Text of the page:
Will all of this work done recently die with Cano? Even though the murder of Cano will doubtless impact upon insurgent ranks, it is difficult to see how such a thing will happen. The latest report of the Corporación Nuevo Arco Iris (“The new reality of the FARC”), published in August, recognised this when it said that even though it believed the death of Cano to be imminent, it believed that this would hardly mean the end of the insurgency or even that it would represent an event that would precipitate in any way the collapse of the FARC-EP. This assessment is factually correct for several reasons: first of all, that the death of Cano would not deal a fatal blow against the FARC-EP is because the decisions Cano took were decisions made not by him alone but rather by the collective ruling-body of the FARC-EP, the Secretariat of the Central Command. The Colombian establishment is wrong when it states that the FARC-EP is an organisation based principally on charismatic leadership. The murder of Mono Jojoy (a commander who was seen as being a much more charismatic than figure than Cano) in 2010 demonstrated this — there were no mass defections and the Eastern Block maintains a level of military activity equivalent to that which characterized it when Mono Jojoy was its commander. The same was said about the founder of the FARC-EP, Manuel Marulanda, whose death it was also speculated at the time would result in the demoralisation and fragmentation of the organisation — when what in fact what actually happened subsequent to his death was the restructuring and organisational strengthening of guerrilla structures. And so it is the case also that the death of Cano will not result in the defeat of the FARC-EP – this scenario will not materialise because the political orientation that the FARC-EP adopted to counteract the Colombian state’s objective of politically isolating the insurgency, as well as its adoption of structures that have facilitated the FARC-EP’s ability to adapt to the reality of a new theatre of war, (dominated as it is by the increased use of operations defined by a reliance on military intelligence used in combination with aerial power,) are already installed and functioning. And they have proven to be effective [1].

We can say that with the death of Cano the insurgency has lost a valuable leader, but it neither loses its raison d’être nor its focus as an organization. The orientation of Cano has been part of a collective approach that demonstrates both the dynamism of the insurgency as well as the organic nature of the Colombian guerrilla movement in the face of an unprecedented military offensive by the State. Cano is the murdered leader, and several other leaders have been killed in the past as a result of Plan Bubble but the effect hoped for by the State (of demoralisation, mass desertions and organizational fracturing) has not materialised. It won’t happen either because the forces that fuel conflict are still there and the insurgency maintains strong roots in rural Colombia despite the campaign of extermination and mass displacement undertaken by the Colombian state. It much sought after demise of the FARC-EP will not materialise because the insurgency in Colombia is an insurgency of organic and popular nature, not one based on charismatic warlords. Insurgent movements of organic nature such as the FARC-EP have managed to survive and have even been strengthened after the death or loss of their leaders, as was the case with the PKK following the arrest of Abdullah Öcalan, or with the FSLN after the assassination of Carlos Fonseca, or with the PAIGC or Frelimo, as was the case with the African guerrillas after the murder of their respective leaders Eduardo Mondlane and Amilcar Cabral. And the martyrdom of the leader occasionally manages to strengthen the collective sense of purpose and morality, and increase the resolution to struggle by the rebels.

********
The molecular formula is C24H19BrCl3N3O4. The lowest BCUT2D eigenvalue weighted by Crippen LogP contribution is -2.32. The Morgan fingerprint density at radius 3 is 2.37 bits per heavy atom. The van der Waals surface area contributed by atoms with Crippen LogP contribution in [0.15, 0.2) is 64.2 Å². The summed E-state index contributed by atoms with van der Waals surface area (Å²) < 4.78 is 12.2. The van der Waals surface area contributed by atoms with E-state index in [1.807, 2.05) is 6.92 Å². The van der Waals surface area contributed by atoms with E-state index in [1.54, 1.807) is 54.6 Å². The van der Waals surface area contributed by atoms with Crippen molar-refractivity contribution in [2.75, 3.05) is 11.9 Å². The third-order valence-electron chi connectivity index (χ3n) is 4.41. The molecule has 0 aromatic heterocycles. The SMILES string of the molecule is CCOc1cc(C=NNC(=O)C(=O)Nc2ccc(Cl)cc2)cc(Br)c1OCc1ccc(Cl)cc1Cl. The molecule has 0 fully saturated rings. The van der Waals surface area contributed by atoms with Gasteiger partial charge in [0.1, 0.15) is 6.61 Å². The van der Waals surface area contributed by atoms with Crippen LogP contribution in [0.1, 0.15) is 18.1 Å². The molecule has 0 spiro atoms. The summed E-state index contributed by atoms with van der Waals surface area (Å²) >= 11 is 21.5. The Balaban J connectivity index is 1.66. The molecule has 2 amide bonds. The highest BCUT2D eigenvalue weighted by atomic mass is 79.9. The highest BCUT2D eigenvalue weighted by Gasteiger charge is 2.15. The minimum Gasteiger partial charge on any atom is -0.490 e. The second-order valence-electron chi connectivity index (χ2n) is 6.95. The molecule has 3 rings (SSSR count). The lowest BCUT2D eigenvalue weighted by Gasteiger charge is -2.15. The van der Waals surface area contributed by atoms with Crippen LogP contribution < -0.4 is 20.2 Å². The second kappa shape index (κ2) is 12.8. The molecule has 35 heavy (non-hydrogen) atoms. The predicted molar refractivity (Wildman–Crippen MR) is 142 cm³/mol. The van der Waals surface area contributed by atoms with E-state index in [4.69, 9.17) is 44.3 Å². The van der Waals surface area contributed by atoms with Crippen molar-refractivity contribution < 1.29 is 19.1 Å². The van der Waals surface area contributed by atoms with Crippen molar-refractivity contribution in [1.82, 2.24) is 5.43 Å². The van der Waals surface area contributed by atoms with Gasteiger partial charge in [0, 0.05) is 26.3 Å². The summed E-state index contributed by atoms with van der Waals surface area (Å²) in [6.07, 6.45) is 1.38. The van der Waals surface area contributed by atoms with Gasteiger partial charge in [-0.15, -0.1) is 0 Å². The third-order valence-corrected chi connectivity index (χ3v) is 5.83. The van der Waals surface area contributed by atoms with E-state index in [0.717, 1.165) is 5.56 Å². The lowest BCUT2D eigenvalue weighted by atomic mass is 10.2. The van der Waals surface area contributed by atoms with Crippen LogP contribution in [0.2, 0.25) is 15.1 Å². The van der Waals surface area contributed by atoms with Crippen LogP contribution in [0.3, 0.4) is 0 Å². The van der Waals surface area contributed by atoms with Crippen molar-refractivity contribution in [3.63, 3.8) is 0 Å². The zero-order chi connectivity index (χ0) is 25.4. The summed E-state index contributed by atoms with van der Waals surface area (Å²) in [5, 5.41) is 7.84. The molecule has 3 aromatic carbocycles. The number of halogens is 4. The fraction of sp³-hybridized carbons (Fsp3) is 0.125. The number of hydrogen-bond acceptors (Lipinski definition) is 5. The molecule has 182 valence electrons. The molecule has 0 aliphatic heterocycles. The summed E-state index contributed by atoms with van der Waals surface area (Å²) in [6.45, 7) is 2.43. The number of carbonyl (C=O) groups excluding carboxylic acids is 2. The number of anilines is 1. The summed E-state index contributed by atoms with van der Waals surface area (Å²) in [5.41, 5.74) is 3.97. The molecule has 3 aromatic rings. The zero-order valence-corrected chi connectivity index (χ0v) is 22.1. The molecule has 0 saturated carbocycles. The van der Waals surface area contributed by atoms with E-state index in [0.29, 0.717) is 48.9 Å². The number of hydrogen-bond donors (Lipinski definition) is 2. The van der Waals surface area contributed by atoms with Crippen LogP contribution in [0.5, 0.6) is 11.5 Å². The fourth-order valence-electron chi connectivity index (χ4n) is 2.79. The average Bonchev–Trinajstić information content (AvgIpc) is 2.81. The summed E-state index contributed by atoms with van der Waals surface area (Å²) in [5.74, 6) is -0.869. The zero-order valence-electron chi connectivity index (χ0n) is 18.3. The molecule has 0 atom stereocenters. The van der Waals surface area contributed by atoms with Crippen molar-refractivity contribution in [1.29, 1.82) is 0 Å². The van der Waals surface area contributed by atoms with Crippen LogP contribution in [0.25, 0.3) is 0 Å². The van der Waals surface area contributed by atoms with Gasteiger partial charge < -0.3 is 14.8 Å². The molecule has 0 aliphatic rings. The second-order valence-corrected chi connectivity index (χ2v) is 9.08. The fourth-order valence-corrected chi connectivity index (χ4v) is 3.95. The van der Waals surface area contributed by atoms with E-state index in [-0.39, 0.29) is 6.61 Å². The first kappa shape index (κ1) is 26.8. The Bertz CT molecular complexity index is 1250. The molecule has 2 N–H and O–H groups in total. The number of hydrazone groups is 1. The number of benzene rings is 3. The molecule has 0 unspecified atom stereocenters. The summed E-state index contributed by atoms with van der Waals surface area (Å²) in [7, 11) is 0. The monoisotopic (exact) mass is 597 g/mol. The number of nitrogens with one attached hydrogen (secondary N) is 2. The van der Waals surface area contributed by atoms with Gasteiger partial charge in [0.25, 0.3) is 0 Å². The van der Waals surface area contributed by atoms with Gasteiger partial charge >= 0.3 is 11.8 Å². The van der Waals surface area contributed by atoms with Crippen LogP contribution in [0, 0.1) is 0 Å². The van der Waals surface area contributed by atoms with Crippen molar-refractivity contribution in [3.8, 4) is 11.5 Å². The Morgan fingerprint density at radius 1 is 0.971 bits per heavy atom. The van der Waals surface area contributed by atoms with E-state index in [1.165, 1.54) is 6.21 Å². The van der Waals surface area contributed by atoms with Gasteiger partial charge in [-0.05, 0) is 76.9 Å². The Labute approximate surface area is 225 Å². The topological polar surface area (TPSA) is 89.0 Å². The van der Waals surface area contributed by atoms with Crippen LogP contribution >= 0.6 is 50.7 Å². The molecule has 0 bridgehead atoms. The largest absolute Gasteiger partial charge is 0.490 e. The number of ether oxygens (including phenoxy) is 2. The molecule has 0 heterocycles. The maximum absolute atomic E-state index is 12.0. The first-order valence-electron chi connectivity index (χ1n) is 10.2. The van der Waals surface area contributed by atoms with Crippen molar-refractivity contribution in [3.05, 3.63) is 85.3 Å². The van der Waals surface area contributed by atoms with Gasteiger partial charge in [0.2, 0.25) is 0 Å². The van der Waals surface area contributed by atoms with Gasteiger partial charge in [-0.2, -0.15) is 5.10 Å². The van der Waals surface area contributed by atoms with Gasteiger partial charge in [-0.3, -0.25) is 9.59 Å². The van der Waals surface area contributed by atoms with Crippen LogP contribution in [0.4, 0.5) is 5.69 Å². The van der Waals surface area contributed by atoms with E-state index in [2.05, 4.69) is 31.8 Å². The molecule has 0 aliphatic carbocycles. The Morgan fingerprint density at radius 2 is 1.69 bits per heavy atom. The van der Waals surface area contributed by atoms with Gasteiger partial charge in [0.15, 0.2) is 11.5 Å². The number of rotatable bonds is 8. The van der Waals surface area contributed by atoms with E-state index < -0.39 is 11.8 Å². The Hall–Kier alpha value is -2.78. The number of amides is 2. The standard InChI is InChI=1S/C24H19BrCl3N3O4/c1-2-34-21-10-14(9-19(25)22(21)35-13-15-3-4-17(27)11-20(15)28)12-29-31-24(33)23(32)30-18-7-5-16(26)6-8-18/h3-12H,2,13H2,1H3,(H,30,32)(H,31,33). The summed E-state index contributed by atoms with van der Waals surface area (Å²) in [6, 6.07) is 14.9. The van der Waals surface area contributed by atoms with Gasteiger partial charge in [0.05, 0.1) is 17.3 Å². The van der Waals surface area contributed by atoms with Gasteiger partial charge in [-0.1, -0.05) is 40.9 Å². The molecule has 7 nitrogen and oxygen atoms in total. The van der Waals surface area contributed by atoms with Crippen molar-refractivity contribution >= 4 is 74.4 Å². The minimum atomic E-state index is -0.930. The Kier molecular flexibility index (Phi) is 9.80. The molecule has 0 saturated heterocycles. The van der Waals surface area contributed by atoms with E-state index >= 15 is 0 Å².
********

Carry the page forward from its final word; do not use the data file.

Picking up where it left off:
Over the corpse of his dead adversary, Colombian president Santos shouts hooray for Colombia, without leaving in doubt for one moment his conception of country where power is reaffirmed with offerings of blood. On announcing the death of Cano he stated that “crime” did not pay (intentionally confusing as he did rebellion with crime), and this in a country that is choking on levels of corruption promoted by friends of Santos’ whose fortunes have been amassed through murder, displacement, the theft of land and natural resources through fraudulent pacts. The media reproduced triumphalist parts of Santos’ announcement stating how we are now at the ‘end of the end’, not an immediate end, but in the final stages of the death of the FARC-EP. While only a few weeks ago they complained of an emboldened guerrilla movement and the increasing demoralisation of the Colombia army, today they assert that it is the guerrilla movement that now is demoralised. In reality, this ‘victory’, for the reasons outlined above, will come to be recognised for the Pyrrhic victory it is, and will hardly alter the course of the conflict as it has already been delineated so far this year. Neither will it substantially improve the low morale of the troops of Colombian army, which, as we have stated before on another occasion, is always degraded owing to the very nature of the dirty war.